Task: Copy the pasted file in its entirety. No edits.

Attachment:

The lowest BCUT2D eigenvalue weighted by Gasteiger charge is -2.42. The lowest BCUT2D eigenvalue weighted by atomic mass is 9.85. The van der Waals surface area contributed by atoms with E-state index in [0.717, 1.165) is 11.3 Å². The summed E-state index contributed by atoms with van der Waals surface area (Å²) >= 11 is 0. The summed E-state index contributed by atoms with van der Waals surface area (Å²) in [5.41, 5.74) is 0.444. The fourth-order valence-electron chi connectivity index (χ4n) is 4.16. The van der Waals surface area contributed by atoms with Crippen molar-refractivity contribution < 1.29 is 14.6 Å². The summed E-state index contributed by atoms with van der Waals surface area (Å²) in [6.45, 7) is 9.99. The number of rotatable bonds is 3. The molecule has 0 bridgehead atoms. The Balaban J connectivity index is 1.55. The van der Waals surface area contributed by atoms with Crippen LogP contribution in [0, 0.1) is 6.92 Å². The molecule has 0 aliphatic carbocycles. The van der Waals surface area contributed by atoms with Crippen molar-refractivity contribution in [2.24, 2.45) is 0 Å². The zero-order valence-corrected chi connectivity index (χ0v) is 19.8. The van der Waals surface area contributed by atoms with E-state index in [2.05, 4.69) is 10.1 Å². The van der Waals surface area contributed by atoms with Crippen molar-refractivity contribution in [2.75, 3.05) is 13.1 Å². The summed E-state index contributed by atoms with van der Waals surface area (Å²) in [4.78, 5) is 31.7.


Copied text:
The lowest BCUT2D eigenvalue weighted by Gasteiger charge is -2.42. The lowest BCUT2D eigenvalue weighted by atomic mass is 9.85. The van der Waals surface area contributed by atoms with E-state index in [0.717, 1.165) is 11.3 Å². The summed E-state index contributed by atoms with van der Waals surface area (Å²) >= 11 is 0. The summed E-state index contributed by atoms with van der Waals surface area (Å²) in [5.41, 5.74) is 0.444. The fourth-order valence-electron chi connectivity index (χ4n) is 4.16. The van der Waals surface area contributed by atoms with Crippen molar-refractivity contribution < 1.29 is 14.6 Å². The summed E-state index contributed by atoms with van der Waals surface area (Å²) in [6.45, 7) is 9.99. The number of rotatable bonds is 3. The molecule has 0 bridgehead atoms. The Balaban J connectivity index is 1.55. The van der Waals surface area contributed by atoms with Crippen LogP contribution in [0, 0.1) is 6.92 Å². The molecule has 0 aliphatic carbocycles. The van der Waals surface area contributed by atoms with Crippen molar-refractivity contribution in [2.24, 2.45) is 0 Å². The zero-order valence-corrected chi connectivity index (χ0v) is 19.8. The van der Waals surface area contributed by atoms with E-state index in [2.05, 4.69) is 10.1 Å². The van der Waals surface area contributed by atoms with Crippen molar-refractivity contribution in [2.75, 3.05) is 13.1 Å². The summed E-state index contributed by atoms with van der Waals surface area (Å²) in [4.78, 5) is 31.7.